A Utah County company that rescued and revived what many considered a doomed steel mill also may become involved in saving some historical buildings threatened with destruction.
Basic Manufacturing and Technologies of Utah, which owns and operates Geneva Steel, is evaluating the purchase of the old Brigham Young Academy property.Geneva Steel Director Chris Cannon is careful to stress that the company is only looking at buying the four 19th-century stone buildings at Fifth North and University Avenue.
No agreement has been reached with the academy's owner, Collier Heinz & Associates, a Salt Lake property investment firm. And it could be some time before there is an agreement, Cannon said.
But Basic Manufacturing, with a proven track record of pulling off deals considered impossible, is being hailed as the best - and perhaps the only - hope of saving the deteriorating academy buildings from the wrecker's ball.
Cannon said Basic Manufacturing is very interested in saving the structures to preserve community heritage and hopes to develop a mixed-use complex that includes a business development incubator and a cultural arts center.
Basic Manufacturing's interest in the property was revealed earlier this week when a report on the academy's future was released by a mayor's task force appointed to study the feasibility of preserving the structures.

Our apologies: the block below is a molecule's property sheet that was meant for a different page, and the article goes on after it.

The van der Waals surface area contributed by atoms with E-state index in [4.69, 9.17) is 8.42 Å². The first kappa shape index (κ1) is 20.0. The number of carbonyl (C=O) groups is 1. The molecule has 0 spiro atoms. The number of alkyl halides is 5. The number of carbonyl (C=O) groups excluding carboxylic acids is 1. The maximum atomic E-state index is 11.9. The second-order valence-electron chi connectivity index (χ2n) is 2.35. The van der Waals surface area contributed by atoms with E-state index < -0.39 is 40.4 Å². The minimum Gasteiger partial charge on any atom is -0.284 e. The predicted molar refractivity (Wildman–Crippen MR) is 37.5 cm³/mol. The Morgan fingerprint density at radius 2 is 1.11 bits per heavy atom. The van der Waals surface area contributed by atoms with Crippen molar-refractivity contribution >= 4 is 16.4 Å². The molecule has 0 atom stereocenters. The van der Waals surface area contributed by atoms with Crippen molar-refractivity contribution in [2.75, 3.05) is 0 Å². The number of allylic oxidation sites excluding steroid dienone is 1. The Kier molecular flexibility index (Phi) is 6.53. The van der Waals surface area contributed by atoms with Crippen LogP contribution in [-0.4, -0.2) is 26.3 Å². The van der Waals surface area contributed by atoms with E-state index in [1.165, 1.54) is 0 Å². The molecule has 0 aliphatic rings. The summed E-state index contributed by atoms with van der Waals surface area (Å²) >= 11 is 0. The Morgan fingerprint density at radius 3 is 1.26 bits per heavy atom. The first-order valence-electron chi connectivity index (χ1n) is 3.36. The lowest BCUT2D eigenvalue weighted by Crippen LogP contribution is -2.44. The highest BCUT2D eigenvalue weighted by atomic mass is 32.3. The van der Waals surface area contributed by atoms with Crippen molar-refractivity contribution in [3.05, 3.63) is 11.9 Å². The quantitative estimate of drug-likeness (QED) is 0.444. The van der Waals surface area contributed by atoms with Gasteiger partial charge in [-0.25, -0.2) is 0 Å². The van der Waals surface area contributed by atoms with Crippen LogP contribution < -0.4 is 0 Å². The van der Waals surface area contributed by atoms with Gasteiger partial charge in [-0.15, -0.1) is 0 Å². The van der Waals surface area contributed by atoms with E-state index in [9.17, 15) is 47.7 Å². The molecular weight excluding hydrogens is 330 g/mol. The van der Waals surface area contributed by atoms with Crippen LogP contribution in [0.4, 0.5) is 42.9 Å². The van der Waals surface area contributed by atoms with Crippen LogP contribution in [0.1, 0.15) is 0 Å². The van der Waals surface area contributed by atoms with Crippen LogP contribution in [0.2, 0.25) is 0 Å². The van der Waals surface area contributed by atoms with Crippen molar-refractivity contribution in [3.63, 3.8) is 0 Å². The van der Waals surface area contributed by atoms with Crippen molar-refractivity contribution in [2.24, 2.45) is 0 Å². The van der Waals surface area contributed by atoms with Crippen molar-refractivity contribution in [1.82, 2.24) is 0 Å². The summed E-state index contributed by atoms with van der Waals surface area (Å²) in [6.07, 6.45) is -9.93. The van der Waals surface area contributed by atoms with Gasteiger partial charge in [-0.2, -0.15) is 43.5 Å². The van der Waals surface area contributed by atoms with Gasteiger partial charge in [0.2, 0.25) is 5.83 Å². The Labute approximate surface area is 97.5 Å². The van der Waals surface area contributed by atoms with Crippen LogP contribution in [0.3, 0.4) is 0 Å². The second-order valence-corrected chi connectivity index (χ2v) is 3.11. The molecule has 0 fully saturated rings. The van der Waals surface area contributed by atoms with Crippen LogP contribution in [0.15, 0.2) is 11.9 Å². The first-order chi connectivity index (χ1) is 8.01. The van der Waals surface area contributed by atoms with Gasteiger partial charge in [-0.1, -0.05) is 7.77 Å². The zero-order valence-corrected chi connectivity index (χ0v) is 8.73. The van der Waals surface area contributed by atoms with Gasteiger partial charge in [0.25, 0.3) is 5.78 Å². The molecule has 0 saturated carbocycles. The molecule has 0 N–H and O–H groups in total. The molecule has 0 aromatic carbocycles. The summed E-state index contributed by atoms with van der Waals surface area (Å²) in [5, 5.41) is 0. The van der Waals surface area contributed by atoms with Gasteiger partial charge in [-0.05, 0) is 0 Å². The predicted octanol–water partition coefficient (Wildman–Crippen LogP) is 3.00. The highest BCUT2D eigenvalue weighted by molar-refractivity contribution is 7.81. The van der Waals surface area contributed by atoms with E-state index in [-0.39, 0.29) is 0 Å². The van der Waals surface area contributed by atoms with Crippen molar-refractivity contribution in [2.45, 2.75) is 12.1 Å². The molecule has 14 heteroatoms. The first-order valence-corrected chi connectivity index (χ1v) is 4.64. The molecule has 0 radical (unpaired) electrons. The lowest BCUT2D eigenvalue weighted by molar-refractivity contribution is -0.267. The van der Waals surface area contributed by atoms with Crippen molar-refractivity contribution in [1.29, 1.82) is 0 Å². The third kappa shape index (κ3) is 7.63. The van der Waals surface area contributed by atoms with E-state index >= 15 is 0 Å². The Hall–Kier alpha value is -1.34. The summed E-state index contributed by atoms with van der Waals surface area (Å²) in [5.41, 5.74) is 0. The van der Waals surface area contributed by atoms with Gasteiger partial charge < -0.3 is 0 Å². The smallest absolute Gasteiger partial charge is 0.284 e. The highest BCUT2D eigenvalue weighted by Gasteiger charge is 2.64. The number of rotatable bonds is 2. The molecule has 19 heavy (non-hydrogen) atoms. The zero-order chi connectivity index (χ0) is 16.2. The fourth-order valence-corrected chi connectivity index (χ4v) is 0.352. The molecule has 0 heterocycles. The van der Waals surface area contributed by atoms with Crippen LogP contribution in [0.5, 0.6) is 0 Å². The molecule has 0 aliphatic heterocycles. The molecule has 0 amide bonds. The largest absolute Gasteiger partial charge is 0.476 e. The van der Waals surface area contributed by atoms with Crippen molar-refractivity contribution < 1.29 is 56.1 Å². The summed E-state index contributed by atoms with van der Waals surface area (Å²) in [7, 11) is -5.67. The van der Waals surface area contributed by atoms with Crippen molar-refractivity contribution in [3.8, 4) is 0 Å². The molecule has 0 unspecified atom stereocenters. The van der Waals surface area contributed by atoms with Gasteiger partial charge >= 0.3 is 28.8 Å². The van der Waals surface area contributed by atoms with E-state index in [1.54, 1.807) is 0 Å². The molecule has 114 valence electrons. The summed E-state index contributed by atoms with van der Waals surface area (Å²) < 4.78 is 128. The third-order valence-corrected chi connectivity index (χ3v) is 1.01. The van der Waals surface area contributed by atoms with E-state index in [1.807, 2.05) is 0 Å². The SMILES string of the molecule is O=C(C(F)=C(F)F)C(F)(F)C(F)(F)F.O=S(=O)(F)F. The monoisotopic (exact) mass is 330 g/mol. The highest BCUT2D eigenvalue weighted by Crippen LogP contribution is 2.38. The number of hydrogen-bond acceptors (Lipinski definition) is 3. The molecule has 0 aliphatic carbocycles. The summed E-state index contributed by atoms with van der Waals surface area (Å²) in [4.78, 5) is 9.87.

Collier Hienz has indicated it has no interest in developing the buildings for commercial use and wants to sell the property to free investors' money that has been tied up for years. A Collier Heinz spokesman has said demolition of the buildings is an option if the property can't be sold as is.
Basic Manufacturing envisions the academy, with original facades preserved and interiors extensively renovated, as "a place to grow new companies," Cannon said.
He hopes to attract established national companies that provide services needed by newly started businesses - such as legal, accounting, design and advertising services - to locate in the academy buildings.
"We want firms that already have a good business and who would like to spend some time and effort helping develop new companies," he said. "We see (the academy) as a place where new high-tech companies could flourish, where there can be an unleasing of creativity."
But pulling together the purchase will be extremely complicated. The buildings, their entrances boarded to keep vandals and transients out, are a fire hazard and present liability problems for the owner.
Not only would nationally established tenants have to be committed, but architectural and engineering studies would have to be done to evaluate structural strength, the buildings brought up to modern seismic codes and financing arranged for the purchase, renovation and operation.
But Cannon is undeterred by the fact that half a dozen developers over the past 12 years have failed to put together a development on the property.
"We want this to come to life as a community thing - a showpiece that says entrepreneurism can work in Utah," Cannon said. "What we need is to get inertia behind the project, because it's never had that inertia."
Ownership of the academy reverted to Collier Heinz last year when nothing-down real estate guru Robert Allen defaulted on his 1984 purchase. Collier Hienz originally purchased the property from Brigham Young University in 1976.
The structures were built between 1891 and 1905 as education, gymnasium, administration and classroom buildings for Brigham Young Academy, which later became BYU.